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04/04/2016

Wilson's Connected Basketball Attracts 'Techies'

Motion-activated LED displays give innovative sports product an in-store presence

BRAND: Wilson

KEY INSIGHT: Teenage hoopsters and their parents want to improve the players’ skills.

ACTIVATION: A “high-tech” display shows how the Wilson X connected basketball can make that happen. Extensive digital activity supports the effort.

Chicago — Wilson Sporting Goods’ Wilson X connected basketball is not your father’s basketball. It features a smart sensor that tracks shots and provides players with feedback on their performance. Specifically, it tracks makes, misses and shot range, so players can analyze the data to improve their game. The sensor connects wirelessly with a Wilson X app via Bluetooth.

When it came time to develop an in-store display, Wilson Sporting Goods wanted something that reflected the high-tech aspects of the product. To that end, the company worked with Concept Designs, Palo Alto, California, to create a display featuring motion-activated LED lighting effects that call attention to the product while reinforcing its advantages. “The Wilson X connected basketball is an innovative product that needs a comparable high-tech, modern look and feel to its presence in-store,” says Nick Gonzales, Wilson product marketing manager. “The display we created with Concept Designs communicates all the important technical features of the product, and does so in the sleek, ‘techie’ and contemporary tone that Wilson X embodies.”

The Wilson X is designed for teenage basketball players who want to improve their clutch shooting skills and game-time confidence. The product display was designed to “talk to” these teenage hoopsters as well as their parents.

“We knew that Wilson X would be a highly researched item; it’s not an impulse purchase,” Gonzales says. “The display needed to stop people in their tracks, but also give them a good understanding of all the features and benefits that the product offers.”

The powder-coated steel and acrylic shelf-top display holds an inflated sample ball, with feature/benefit information printed on the panel. Etched lines that connect graphic areas on the faceplate are illuminated by motion-activated LED strips, which provide a glow around the ball and call attention to the ball and graphic elements.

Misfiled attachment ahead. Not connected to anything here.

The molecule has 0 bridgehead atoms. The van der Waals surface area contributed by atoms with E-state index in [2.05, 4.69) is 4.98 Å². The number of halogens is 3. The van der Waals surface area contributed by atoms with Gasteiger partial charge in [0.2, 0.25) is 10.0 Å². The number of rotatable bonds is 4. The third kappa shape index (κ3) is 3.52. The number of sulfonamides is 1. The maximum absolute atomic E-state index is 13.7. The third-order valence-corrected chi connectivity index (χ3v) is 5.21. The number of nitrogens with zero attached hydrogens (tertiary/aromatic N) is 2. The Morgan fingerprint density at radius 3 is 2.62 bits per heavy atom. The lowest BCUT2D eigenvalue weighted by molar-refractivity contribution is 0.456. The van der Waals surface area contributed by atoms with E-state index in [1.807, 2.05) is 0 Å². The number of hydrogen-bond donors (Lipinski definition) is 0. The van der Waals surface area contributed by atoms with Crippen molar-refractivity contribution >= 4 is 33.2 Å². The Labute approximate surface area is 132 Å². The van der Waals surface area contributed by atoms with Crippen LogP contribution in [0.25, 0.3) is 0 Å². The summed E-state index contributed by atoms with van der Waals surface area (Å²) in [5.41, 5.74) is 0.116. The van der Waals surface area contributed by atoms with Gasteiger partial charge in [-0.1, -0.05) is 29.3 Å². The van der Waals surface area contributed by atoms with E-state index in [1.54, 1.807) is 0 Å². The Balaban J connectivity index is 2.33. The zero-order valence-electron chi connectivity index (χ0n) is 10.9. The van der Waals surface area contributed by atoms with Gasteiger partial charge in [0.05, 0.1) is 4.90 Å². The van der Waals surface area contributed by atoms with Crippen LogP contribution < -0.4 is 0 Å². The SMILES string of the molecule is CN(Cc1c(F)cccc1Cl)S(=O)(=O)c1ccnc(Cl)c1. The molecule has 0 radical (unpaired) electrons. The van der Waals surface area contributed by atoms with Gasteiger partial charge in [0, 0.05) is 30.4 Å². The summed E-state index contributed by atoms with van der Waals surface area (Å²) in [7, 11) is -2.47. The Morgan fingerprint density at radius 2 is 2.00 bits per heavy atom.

“The motion-activated LEDs bring the display visually to life by illuminating both the ball and the feature benefit information etched into the acrylic. The graphic treatment echoes video game display imagery, which also creates a draw to the target customer,” says Larry Rockwell, director, business development, Concept Designs.

Wilson Sporting Goods first contacted Concept Designs in May 2015. The first run of displays was rolled out in November 2015 to selected Dick’s Sporting Goods, Sports Authority and Academy Sports stores. In addition to these brick-and-mortar retailers, Wilson.com and Amazon.com sell the product.

Each piece of advertising or content in the marketing campaign drove consumers to one of these locations so they could research the product. In addition, online content – including Amazon’s Holiday Gift Guide and Dick’s Sporting Goods blog posts and social support – helped develop awareness, interest and demand for the product.

“In addition to making a strong presentation for the Wilson X in-store, each retail partner worked with us to build a footprint on their own websites,” Gonzales says. “Extensive product information – too much to communicate on an in-store piece – was communicated on these websites, providing more valuable information for the potential purchaser.”

For competitive reasons, Wilson Sporting Goods would not share details on the marketing budget or financial goals of this initiative. From an aesthetics perspective, the company is pleased with the results. “The challenge in designing the Wilson X display was: One, how do we grab everyone’s attention? Two, how do we distill all the technology into a meaningful, succinct benefit for teenage hoopsters? Three, with limited real estate, how do we communicate $200 worth of features and technology to young hoopsters and their moms and dads,” Gonzales says.

“Overall, we wanted to introduce this high-tech basketball to consumers and educate them on the product experience and its great functionality. Our in-store display achieved these objectives.”

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